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Health Canada's recommendations on caffeine intake for women of child-bearing age and children were lowered in 2003 based on new research. For the rest of the general population of healthy adults, the long-standing advice still applies of no more than 400mg of caffeine per day, the equivalent of about three 8-oz (237ml) cups of brewed coffee.
Canadian adults get an estimated 60% of their caffeine from coffee and about 30% from tea. The remaining 10% comes from cola beverages, chocolate products and medicines.
For children aged one to five, about 55% comes from cola drinks, about 30% from tea, and about 14% from chocolate. The rest comes from other sources, including medicines.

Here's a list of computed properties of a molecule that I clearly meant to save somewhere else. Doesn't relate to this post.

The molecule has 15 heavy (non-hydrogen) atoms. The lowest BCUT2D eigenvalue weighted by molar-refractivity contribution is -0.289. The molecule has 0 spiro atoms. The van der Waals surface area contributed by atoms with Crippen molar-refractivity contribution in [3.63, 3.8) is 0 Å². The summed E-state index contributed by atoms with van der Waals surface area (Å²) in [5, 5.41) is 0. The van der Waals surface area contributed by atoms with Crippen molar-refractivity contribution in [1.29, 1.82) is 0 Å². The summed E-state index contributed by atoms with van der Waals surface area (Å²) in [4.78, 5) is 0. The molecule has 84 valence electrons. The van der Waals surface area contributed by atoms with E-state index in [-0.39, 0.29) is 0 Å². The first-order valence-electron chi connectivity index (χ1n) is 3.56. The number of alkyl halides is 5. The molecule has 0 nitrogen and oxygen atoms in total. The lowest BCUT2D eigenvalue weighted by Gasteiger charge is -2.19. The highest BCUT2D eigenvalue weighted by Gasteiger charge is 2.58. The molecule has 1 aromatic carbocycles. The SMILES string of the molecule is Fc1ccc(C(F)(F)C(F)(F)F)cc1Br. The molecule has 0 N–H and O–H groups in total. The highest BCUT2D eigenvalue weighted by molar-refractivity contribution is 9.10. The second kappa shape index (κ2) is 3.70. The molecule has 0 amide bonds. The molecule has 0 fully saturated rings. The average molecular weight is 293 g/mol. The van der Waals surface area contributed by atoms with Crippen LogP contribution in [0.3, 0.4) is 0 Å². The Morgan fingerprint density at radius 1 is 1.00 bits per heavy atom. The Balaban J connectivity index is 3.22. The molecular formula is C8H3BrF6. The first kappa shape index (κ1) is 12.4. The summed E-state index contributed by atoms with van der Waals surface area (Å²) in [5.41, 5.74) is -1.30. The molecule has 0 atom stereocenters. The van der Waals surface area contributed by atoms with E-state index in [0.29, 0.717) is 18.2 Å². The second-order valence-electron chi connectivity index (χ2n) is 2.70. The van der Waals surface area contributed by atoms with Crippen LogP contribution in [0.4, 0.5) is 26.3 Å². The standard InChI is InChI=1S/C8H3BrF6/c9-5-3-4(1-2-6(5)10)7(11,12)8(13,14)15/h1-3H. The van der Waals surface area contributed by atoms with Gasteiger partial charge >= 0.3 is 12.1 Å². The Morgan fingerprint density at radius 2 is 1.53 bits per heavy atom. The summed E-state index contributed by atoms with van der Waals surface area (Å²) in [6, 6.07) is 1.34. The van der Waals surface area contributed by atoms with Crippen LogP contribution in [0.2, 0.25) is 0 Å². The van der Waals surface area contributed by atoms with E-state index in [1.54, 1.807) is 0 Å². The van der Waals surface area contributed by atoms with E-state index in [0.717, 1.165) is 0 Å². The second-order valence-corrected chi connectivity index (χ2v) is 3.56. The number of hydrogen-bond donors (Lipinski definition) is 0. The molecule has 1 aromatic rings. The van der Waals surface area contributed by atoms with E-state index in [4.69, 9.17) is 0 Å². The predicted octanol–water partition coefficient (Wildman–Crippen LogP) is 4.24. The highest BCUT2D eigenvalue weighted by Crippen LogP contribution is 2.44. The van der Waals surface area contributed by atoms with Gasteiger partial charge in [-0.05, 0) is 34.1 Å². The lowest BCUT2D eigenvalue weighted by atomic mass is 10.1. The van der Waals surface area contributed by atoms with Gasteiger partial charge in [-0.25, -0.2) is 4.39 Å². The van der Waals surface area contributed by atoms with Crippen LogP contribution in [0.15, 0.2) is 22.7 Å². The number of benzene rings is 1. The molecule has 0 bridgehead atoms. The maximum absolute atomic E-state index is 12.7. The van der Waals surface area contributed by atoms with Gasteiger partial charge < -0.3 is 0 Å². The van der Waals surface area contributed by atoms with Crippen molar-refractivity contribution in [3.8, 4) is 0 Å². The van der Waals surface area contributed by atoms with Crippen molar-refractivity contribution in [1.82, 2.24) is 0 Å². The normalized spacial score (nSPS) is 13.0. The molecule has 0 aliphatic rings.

For children age 12 and under, Health Canada recommends a maximum daily caffeine intake of no more than 2.5 milligrams per kilogram of body weight. Based on average body weights of children, this means a daily caffeine intake of no more than:
    • - 45 mg for children aged 4 - 6;
    • - 62.5 mg for children aged 7 - 9; and
    • - 85 mg for children aged 10 - 12.
Those recommended maximums are equivalent to about one to two 12-oz (355 ml) cans of cola a day.
For women of childbearing age, the new recommendation is a maximum daily caffeine intake of no more than 300 mg, or a little over two 8-oz (237 ml) cups of coffee.
For the rest of the general population of healthy adults, Health Canada advises a daily intake of no more than 400mg.

Caffeine sensitivity (the amount of caffeine that will produce an effect in someone) varies from person to person. On average, the smaller the person, the less caffeine needed to produce side effects. Caffeine sensitivity is most affected by the amount of caffeine a person has daily. People who regularly take in a lot of caffeine soon develop less sensitivity to it. This means they may need more caffeine to achieve the same effects.

Caffeine is a diuretic, meaning it causes a person to urinate (pee) more. It's not clear whether this causes...